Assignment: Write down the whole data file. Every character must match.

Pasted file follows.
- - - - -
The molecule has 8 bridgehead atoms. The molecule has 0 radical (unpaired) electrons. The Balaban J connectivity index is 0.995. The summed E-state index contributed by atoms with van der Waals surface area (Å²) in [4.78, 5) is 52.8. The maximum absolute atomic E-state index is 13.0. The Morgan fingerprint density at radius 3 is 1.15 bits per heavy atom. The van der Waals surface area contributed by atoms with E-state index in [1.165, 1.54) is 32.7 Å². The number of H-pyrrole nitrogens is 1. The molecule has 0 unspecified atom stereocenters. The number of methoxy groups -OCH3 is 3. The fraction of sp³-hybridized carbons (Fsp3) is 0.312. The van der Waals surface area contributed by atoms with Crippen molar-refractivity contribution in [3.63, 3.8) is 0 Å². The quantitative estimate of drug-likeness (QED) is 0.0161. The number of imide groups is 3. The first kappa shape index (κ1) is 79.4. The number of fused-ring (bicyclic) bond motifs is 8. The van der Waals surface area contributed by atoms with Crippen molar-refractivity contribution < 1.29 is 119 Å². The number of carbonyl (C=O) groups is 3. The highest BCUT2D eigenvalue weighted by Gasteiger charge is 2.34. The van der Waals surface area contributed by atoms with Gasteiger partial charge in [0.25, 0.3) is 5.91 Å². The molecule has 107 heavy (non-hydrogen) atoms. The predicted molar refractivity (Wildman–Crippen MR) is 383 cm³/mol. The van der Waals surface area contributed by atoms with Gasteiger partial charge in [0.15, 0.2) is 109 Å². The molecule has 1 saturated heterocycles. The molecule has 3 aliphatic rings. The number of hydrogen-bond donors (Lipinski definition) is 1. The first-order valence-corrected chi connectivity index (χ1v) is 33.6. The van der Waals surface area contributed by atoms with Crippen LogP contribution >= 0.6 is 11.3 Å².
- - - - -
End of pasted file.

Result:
The molecule has 8 bridgehead atoms. The molecule has 0 radical (unpaired) electrons. The Balaban J connectivity index is 0.995. The summed E-state index contributed by atoms with van der Waals surface area (Å²) in [4.78, 5) is 52.8. The maximum absolute atomic E-state index is 13.0. The Morgan fingerprint density at radius 3 is 1.15 bits per heavy atom. The van der Waals surface area contributed by atoms with E-state index in [1.165, 1.54) is 32.7 Å². The number of H-pyrrole nitrogens is 1. The molecule has 0 unspecified atom stereocenters. The number of methoxy groups -OCH3 is 3. The fraction of sp³-hybridized carbons (Fsp3) is 0.312. The van der Waals surface area contributed by atoms with Crippen molar-refractivity contribution in [3.63, 3.8) is 0 Å². The quantitative estimate of drug-likeness (QED) is 0.0161. The number of imide groups is 3. The first kappa shape index (κ1) is 79.4. The number of fused-ring (bicyclic) bond motifs is 8. The van der Waals surface area contributed by atoms with Crippen molar-refractivity contribution < 1.29 is 119 Å². The number of carbonyl (C=O) groups is 3. The highest BCUT2D eigenvalue weighted by Gasteiger charge is 2.34. The van der Waals surface area contributed by atoms with Gasteiger partial charge in [0.25, 0.3) is 5.91 Å². The molecule has 107 heavy (non-hydrogen) atoms. The predicted molar refractivity (Wildman–Crippen MR) is 383 cm³/mol. The van der Waals surface area contributed by atoms with Gasteiger partial charge in [0.15, 0.2) is 109 Å². The molecule has 1 saturated heterocycles. The molecule has 3 aliphatic rings. The number of hydrogen-bond donors (Lipinski definition) is 1. The first-order valence-corrected chi connectivity index (χ1v) is 33.6. The van der Waals surface area contributed by atoms with Crippen LogP contribution >= 0.6 is 11.3 Å².